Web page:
DelBloggolo

Wednesday, October 14, 2015

IT’S BEEN SO LONG, OUCH!


Some of my earliest memories are of greeting relatives from out of town and their habits. It seems all of them had a need to physically remind you of their presence. For instance, there was Grandma, who in her floral apron, slippers and black mourning dress greeted you with a two-fingered squeeze of the right cheek. After the squeeze, she’d look you up and down, ask you why you don’t eat more, then slip you a few bucks and put her forefinger to her lips and tell you not to say anything about the money. Up until now, I never mentioned it to anyone.

Grandpa was another story. He would usually disappear somewhere, usually to go play cards at the local Republican club. It was furnished in early Italian Garibaldi, with anisette bottles, cigar smoke and swearwords: Italian of course.

Then there was my Aunt Tessie. Yup, you were probably wondering if I was a real Italian, did I have an Aunt Tessie? After all is said in done in Italian, the meatballs are made and the bragiola packed and tied, no mention of an Aunt Tessie?

Aunt Tessie was my Mom’s sister, looked alike but Aunt Tessie kept her wooden spoon for her own son, for me she had another strange habit, one I dreaded and I know she loved. Upon entering the room, there she stood, all 4’9” of her waiting for me. I tried shaking hands with her but she would have nothing to do with it. Cautiously I would approach her. Pretending to be speaking with someone, not even looking me in the eye, she would grab me and bite my cheek, then this smile across her face and a wonderful look in her eye, pure love.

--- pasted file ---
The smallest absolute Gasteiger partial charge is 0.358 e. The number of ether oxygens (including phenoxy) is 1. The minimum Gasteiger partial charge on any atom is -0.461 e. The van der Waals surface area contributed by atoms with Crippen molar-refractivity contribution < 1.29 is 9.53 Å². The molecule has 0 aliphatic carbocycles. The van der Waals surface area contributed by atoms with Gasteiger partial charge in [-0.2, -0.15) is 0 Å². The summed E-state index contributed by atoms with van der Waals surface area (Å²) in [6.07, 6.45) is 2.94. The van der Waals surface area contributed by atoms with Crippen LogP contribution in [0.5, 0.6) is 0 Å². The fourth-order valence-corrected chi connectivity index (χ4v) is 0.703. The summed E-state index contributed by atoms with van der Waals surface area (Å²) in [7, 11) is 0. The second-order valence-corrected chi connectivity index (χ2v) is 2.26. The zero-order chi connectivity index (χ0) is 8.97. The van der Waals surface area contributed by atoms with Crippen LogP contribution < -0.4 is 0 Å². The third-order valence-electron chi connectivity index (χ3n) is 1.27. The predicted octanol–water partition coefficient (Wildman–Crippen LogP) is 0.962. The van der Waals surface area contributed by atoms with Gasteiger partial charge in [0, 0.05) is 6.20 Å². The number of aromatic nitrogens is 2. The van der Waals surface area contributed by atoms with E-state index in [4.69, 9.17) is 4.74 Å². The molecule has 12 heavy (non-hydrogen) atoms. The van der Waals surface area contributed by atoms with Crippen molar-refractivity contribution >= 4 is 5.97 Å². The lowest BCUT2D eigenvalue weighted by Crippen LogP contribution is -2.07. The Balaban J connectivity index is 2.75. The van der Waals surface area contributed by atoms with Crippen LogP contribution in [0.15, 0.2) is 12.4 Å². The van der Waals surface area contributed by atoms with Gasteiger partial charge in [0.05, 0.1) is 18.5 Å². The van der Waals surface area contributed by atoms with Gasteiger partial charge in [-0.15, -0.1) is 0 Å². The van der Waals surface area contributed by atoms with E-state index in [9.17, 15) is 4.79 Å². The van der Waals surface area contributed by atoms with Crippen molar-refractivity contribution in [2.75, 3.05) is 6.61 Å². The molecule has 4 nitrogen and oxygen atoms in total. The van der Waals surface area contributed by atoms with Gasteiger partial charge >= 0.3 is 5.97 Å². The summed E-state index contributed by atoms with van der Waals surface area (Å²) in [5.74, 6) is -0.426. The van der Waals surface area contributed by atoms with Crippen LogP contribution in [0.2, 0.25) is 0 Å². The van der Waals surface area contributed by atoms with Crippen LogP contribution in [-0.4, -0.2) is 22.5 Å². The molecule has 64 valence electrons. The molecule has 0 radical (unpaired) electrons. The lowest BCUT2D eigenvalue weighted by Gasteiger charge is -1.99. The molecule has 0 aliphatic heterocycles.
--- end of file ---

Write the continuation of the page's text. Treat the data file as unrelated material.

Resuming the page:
Then there was Aunt Angie, yes, another name for the Italian books, who always asked about you in some form or fashion, usually with kindness, taking her mother’s position that it be nice to slip the kid a buck or two, even a candy treat, again the finger on the lip. Everybody loved Aunt Angie!

I had two Uncle Joe’s, who were married to two Aunt Tessie’s. The cheek biter and Martha Ray, or so she reminded me of. Quick with physical antics and funny stories, she made everyone laugh, except of course, Uncle Joe. He was a very handsome man, kind in many ways and I liked him, but didn’t get too close to him for some reason. HE HAD NO SENSE OF HUMOR! The more she made people laugh, the darker he looked, he, didn’t want to be clownish in any way.

My other Uncle was a bit of a sour puss with a bad temper, and was usually the life of the party! Married to the cheek biter, he was very bossy to her and although you loved his stories, he was to be a little careful with in what you said, once he got so mad after arriving, he just collected his family and went home!

Saying goodbye in my family was hard. Not the; I’m going to miss you hard, but the I can’t stop talking hard. If you scheduled a 9:00 PM departure, you began saying goodbye at 7:00 PM! This was a kind of dance with multiple dancers. There were the GOODBYERS and the GOODBUYEES. Slowly they rose from the table and made a statement: I’m leaving, right now, but first we talk. Slowly they slip-slide to the exit, in unison, hands moving at speeds so fast they were way ahead of their conversations.

Mom: “Joseph, tell your sister we are leaving now.”
Me: “OK Ma” then I would go find a chair to sleep for a couple of hours.

Someday I’ll tell you about the art of conversing over Penne and meatballs.

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